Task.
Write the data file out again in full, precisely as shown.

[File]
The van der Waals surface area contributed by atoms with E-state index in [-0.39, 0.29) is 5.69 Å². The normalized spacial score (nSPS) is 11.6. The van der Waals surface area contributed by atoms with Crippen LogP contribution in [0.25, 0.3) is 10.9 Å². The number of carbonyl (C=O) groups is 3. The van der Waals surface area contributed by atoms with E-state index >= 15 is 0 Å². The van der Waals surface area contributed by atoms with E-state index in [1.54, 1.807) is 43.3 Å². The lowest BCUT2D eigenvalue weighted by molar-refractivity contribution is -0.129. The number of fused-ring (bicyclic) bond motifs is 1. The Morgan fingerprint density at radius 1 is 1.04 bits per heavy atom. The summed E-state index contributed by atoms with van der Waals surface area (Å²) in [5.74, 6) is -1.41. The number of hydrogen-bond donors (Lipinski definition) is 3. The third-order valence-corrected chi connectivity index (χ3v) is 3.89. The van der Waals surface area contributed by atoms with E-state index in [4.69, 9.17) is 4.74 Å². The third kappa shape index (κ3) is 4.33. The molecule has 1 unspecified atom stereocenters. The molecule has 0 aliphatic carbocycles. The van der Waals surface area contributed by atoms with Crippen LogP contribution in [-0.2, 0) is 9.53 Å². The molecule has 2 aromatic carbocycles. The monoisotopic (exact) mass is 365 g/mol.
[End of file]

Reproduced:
The van der Waals surface area contributed by atoms with E-state index in [-0.39, 0.29) is 5.69 Å². The normalized spacial score (nSPS) is 11.6. The van der Waals surface area contributed by atoms with Crippen LogP contribution in [0.25, 0.3) is 10.9 Å². The number of carbonyl (C=O) groups is 3. The van der Waals surface area contributed by atoms with E-state index >= 15 is 0 Å². The van der Waals surface area contributed by atoms with E-state index in [1.54, 1.807) is 43.3 Å². The lowest BCUT2D eigenvalue weighted by molar-refractivity contribution is -0.129. The number of fused-ring (bicyclic) bond motifs is 1. The Morgan fingerprint density at radius 1 is 1.04 bits per heavy atom. The summed E-state index contributed by atoms with van der Waals surface area (Å²) in [5.74, 6) is -1.41. The number of hydrogen-bond donors (Lipinski definition) is 3. The third-order valence-corrected chi connectivity index (χ3v) is 3.89. The van der Waals surface area contributed by atoms with E-state index in [4.69, 9.17) is 4.74 Å². The third kappa shape index (κ3) is 4.33. The molecule has 1 unspecified atom stereocenters. The molecule has 0 aliphatic carbocycles. The van der Waals surface area contributed by atoms with Crippen LogP contribution in [-0.2, 0) is 9.53 Å². The molecule has 2 aromatic carbocycles. The monoisotopic (exact) mass is 365 g/mol.